Hey, y’all. It’s been a while. I’ve been busy having a real job instead of blogging here or at my personal blog. Anyway, this has been crossposted to my new blog at davidamwilensky.com, which you should all go check out.
I tip my hat to Philologos, the pseudonymous author of the Forward’s language column, for two reasons:
In a recent column, he cited a column he wrote in 1998 about an incident in which an Arab Israeli member of the national soccer team declined to sing “Hatikvah,” the Israeli national anthem. In ’98, he wrote that it sucks for Arab Israelis and that he understood their reluctance to sing it. But in ’98 he concluded that there was no way around it. In this more recent column, he admits that he was wrong and….
In this one he reacts to the recent silence of Salim Joubran during the singing of the Israeli national anthem, “Hatikvah,” by going further than the other commentaries I’ve read on the incident; Philologos went so far as to make specific suggestions about how the song could be changed.
So bravo to you, Philologos for admitting you were wrong and for making some nicely conceived suggestions for rectifying the problem of “Hatikvah.”
And with that, let me explain why he’s still wrong this time. As identified by Philologos, the basic problem with “Hatikvah” is contained in this rhetorical: “How, really, can one expect an Israeli Arab to sing about a Jew’s soul stirring for his country?” But I’d go one step further: How can one expect a group with an equally valid claim on the land to sing a national anthem that is a clearly not just an Israeli song, but a Jewish song?
He concludes that “Hativkah” should not “be abandoned for another anthem, or sung to the same tune with new words” because “there’s not point in accommodating the feelings of Arabs by trampling on the feelings of Jews.” Again, I’d go even further, but we’ll come back to that. First, Philologos’ specific problems with “Hatikvah”: More »
If you’re in New York this week, you should check out the “Other Zions” exhibit, currently on display at YIVO. Curated by Krysia Fisher, this absolutely fascinating exhibit showcases the impressive ambitions and efforts of three related Yiddish organisations, all committed to establishing a Jewish homeland within the Diaspora, documenting an oft-neglected chapter in the history of modern Jewish settlement. The exhibit marks the 70th anniversary of the all-Yiddish publication Afn Shvel, the 30th anniversary of the League for Yiddish, and 75 years since the establishment of the Freeland League for Jewish Territorial Colonization.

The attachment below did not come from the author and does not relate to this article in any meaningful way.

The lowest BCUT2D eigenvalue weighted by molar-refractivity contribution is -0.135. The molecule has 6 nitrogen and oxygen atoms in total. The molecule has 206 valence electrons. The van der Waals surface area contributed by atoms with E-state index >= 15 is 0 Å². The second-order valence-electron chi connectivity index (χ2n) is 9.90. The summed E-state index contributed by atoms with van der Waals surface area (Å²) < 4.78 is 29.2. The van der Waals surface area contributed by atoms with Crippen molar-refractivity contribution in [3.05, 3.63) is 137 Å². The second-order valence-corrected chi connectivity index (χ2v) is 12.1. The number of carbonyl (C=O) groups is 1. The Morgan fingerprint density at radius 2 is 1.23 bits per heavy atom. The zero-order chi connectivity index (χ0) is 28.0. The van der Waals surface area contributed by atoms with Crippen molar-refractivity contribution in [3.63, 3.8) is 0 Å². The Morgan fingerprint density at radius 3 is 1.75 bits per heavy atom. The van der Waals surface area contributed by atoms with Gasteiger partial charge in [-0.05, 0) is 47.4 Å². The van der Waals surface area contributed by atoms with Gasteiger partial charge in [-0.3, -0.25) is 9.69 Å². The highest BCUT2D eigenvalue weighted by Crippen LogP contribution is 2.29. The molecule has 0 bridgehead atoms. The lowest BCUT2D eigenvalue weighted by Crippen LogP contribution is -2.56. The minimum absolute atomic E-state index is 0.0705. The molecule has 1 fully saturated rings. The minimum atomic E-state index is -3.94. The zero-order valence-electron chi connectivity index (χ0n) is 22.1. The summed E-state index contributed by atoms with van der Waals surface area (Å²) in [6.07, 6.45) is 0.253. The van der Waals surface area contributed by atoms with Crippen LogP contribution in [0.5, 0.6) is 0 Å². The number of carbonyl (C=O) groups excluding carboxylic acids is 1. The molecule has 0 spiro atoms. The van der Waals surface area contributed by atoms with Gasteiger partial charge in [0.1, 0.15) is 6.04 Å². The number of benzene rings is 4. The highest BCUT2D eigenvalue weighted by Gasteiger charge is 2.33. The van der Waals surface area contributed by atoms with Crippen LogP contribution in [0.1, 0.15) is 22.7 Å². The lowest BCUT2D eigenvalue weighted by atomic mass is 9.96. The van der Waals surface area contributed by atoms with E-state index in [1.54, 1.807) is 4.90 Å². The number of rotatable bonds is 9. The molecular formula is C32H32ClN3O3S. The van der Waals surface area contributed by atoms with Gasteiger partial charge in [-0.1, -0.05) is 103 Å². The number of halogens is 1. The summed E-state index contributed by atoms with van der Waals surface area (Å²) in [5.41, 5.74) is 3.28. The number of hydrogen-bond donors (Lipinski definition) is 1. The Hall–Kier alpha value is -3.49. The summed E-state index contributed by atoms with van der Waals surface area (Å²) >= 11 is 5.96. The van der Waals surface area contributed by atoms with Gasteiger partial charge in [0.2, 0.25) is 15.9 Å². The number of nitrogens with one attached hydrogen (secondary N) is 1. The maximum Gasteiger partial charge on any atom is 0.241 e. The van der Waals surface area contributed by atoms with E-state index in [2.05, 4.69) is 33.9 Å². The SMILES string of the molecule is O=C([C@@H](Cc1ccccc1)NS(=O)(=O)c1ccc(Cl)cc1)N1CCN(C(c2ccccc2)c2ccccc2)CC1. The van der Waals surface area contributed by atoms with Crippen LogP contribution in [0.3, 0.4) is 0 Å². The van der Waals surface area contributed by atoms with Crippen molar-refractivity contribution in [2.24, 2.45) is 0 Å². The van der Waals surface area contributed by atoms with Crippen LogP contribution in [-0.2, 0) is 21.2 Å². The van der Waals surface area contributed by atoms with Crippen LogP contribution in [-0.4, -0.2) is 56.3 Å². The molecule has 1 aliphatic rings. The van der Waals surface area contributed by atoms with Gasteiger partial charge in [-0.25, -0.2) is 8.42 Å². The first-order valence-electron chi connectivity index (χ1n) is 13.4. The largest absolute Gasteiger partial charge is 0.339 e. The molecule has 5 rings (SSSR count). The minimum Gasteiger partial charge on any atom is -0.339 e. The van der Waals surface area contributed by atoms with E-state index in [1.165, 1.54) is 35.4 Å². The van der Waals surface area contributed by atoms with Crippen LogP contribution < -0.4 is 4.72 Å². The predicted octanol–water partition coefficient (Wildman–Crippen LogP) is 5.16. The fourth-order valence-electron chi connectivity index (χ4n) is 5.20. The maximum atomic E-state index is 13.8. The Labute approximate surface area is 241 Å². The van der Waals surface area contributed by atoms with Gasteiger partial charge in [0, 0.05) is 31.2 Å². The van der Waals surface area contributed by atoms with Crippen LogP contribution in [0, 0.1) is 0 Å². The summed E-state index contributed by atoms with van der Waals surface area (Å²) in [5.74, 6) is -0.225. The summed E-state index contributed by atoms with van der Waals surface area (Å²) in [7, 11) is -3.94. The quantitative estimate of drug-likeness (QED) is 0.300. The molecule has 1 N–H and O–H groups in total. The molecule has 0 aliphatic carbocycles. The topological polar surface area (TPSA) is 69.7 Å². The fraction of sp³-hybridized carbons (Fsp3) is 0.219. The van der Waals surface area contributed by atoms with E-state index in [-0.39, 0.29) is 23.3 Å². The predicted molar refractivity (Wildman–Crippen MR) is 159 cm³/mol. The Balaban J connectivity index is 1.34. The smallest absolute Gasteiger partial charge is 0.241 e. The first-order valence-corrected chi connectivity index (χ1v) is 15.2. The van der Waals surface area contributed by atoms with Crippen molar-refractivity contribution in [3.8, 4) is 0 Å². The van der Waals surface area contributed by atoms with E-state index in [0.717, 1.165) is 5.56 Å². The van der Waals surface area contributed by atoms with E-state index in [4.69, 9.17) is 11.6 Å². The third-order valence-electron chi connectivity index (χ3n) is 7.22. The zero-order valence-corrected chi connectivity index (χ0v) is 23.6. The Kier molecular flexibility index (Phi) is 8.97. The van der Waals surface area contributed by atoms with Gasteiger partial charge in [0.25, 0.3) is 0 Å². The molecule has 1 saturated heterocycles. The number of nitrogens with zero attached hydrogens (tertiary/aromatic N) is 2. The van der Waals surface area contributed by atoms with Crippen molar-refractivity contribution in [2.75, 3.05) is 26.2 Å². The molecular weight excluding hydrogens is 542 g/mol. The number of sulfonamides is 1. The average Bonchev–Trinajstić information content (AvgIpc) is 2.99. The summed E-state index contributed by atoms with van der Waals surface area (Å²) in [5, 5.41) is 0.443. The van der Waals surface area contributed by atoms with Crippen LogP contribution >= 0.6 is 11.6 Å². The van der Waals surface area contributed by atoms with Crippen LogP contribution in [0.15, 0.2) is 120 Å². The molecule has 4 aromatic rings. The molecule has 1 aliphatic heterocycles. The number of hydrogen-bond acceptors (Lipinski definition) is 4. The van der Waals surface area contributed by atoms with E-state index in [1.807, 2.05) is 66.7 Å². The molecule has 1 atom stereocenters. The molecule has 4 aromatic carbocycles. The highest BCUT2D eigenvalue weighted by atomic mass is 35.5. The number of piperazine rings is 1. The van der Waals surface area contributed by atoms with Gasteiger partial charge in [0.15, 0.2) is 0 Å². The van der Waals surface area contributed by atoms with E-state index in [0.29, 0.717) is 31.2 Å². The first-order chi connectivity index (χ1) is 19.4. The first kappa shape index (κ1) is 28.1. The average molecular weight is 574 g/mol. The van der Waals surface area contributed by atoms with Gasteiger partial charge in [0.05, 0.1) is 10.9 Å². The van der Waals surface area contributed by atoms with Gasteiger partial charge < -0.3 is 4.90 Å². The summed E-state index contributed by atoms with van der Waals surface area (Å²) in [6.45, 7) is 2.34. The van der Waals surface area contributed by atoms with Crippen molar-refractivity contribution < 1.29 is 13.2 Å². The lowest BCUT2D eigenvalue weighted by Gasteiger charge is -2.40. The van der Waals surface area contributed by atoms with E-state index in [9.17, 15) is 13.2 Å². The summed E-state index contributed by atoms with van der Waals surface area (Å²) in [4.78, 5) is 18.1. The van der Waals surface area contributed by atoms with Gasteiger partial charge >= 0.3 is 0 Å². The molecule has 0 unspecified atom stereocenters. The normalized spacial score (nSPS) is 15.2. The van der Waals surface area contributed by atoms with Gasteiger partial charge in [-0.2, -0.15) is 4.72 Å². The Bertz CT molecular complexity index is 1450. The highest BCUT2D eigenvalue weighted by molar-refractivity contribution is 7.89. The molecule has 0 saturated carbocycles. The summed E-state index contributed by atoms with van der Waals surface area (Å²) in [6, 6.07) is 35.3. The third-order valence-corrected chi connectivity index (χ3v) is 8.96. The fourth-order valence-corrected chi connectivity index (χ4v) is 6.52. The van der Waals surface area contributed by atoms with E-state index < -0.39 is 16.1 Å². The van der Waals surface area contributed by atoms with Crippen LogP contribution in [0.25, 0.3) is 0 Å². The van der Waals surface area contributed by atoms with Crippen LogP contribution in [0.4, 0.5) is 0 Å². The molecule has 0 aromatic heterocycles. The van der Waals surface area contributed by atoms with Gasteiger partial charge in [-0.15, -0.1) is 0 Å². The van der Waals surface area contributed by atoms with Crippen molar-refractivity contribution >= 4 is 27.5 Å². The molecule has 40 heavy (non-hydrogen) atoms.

In July, YIVO hosted an opening for the exhibit, featuring acclaimed Yiddishists, both young and old. The evening centered on the accomplishments and ideological legacies of prominent figures in the Yiddish-speaking world, such as Abraham Rosin, the first editor of the Yiddish literary-cultural journal Afn Shvel; Dr. Mordekhe Schaechter, Yiddish linguist and third editor of Afn Shvel, and founder of Yugntruf; I.N. Steinberg, exiled religious, leftist Freeland activist; and other members of the Freeland movement. Several of the speakers and performers, children and grandchildren of the aforementioned figures, spoke first-hand about the legacy of their forbearers.
To get a schmeck of the history of the Jewish Freeland League, you can watch “No Land Without Heaven: I.N. Steinberg and the Freeland League,” featuring Dr. Adam Rovner (University of Denver), here and learn about the little-known history of the Freeland League, which included attempts to establish Yiddish-speaking Jewish settlements in such places as SW Tasmania, Surinam, and NW Australia. These efforts were ultimately thwarted, most notably by the establishment of the modern state of Israel, and perhaps that is why these stories are seldom related in standard histories of Jewish settlement.
Today, Mordekhe Schaechter’s grandson (and one of the speakers at the “Other Zions” opening this summer), Naftali Ejdelman, is working to achieve his grandfather’s vision with the establishment of Yiddish Farm in Goshen, NY. Naftali spoke of his grandfather’s attempts in the 1950’s to found a Yiddish-speaking colony on farmland in Roosevelt, New Jersey. Yiddish Farm opened its ‘doors’ to the public this summer with its first annual Golus Festival, an outdoor Jewish culture camping festival with live entertainment. Schaechter’s project unites secular and religious Jews through common love of Yiddish language and agricultural work. On a more micro level, other Schaechter progeny are discussing the establishment of a Yiddish-speaking Moishe House in New York City. If you are potentially interested either in working on the Yiddish Farm or living in a Yiddish Moishe House in NYC, please feel free to contact Naftali at email@example.com …and maybe you can live in “another Zion.”
Today, June 1st, is Yom Yerushalayim, Jerusalem Day, marking the reunification of Jerusalem during the Six Day War in 1967. This is both an Israeli state holiday and a rabbinically mandated minor religious holiday, which means it’s celebrated both with parades and liturgy.
I’ll admit that this mixing of politics and religion makes me deeply uncomfortable. Attributing military and political victories to God is a step further down the slippery slope of political demagoguery than I’d like to take. It makes it easy for politicians, generals, and their supporters to confuse luck, skill, and power for divine right. It’s not surprising that the term demagoguery originates in Ancient Greece — that’s also where the habit of proclaiming religious holidays for military victories started. Perhaps you’ve heard of Chanukah?